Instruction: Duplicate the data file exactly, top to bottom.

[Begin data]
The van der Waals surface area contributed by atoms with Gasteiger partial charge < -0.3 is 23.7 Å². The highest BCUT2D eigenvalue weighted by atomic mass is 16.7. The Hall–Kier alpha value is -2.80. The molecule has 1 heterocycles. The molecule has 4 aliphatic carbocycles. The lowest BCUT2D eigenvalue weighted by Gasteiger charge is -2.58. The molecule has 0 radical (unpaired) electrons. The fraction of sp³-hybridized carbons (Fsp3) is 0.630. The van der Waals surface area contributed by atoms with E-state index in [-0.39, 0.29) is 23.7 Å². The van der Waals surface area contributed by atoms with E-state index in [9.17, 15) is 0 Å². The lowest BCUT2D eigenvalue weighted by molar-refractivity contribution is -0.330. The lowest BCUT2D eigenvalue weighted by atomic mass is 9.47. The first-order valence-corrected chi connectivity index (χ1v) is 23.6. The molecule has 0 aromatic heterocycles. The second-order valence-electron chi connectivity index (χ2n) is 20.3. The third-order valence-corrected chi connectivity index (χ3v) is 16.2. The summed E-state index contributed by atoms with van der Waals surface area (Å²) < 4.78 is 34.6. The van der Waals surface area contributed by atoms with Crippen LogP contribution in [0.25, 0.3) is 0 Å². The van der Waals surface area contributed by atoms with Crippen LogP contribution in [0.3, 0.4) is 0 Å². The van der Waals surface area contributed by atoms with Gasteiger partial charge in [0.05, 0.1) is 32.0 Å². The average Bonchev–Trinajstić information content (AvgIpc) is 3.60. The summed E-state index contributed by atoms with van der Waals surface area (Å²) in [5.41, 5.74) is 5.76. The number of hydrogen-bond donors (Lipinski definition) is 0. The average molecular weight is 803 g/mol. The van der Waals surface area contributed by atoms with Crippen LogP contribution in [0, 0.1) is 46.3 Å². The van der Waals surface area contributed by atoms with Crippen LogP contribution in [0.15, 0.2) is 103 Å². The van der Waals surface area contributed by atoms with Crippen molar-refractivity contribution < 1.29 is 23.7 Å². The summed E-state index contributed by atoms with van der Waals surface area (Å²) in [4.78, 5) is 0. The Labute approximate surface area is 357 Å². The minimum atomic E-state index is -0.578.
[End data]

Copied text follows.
The van der Waals surface area contributed by atoms with Gasteiger partial charge < -0.3 is 23.7 Å². The highest BCUT2D eigenvalue weighted by atomic mass is 16.7. The Hall–Kier alpha value is -2.80. The molecule has 1 heterocycles. The molecule has 4 aliphatic carbocycles. The lowest BCUT2D eigenvalue weighted by Gasteiger charge is -2.58. The molecule has 0 radical (unpaired) electrons. The fraction of sp³-hybridized carbons (Fsp3) is 0.630. The van der Waals surface area contributed by atoms with E-state index in [-0.39, 0.29) is 23.7 Å². The van der Waals surface area contributed by atoms with E-state index in [9.17, 15) is 0 Å². The lowest BCUT2D eigenvalue weighted by molar-refractivity contribution is -0.330. The lowest BCUT2D eigenvalue weighted by atomic mass is 9.47. The first-order valence-corrected chi connectivity index (χ1v) is 23.6. The molecule has 0 aromatic heterocycles. The second-order valence-electron chi connectivity index (χ2n) is 20.3. The third-order valence-corrected chi connectivity index (χ3v) is 16.2. The summed E-state index contributed by atoms with van der Waals surface area (Å²) < 4.78 is 34.6. The van der Waals surface area contributed by atoms with Crippen LogP contribution in [0.25, 0.3) is 0 Å². The van der Waals surface area contributed by atoms with Crippen LogP contribution in [0.3, 0.4) is 0 Å². The van der Waals surface area contributed by atoms with Gasteiger partial charge in [0.05, 0.1) is 32.0 Å². The average Bonchev–Trinajstić information content (AvgIpc) is 3.60. The summed E-state index contributed by atoms with van der Waals surface area (Å²) in [5.41, 5.74) is 5.76. The number of hydrogen-bond donors (Lipinski definition) is 0. The average molecular weight is 803 g/mol. The van der Waals surface area contributed by atoms with Crippen LogP contribution in [0, 0.1) is 46.3 Å². The van der Waals surface area contributed by atoms with Crippen LogP contribution in [0.15, 0.2) is 103 Å². The van der Waals surface area contributed by atoms with Crippen molar-refractivity contribution < 1.29 is 23.7 Å². The summed E-state index contributed by atoms with van der Waals surface area (Å²) in [4.78, 5) is 0. The Labute approximate surface area is 357 Å². The minimum atomic E-state index is -0.578.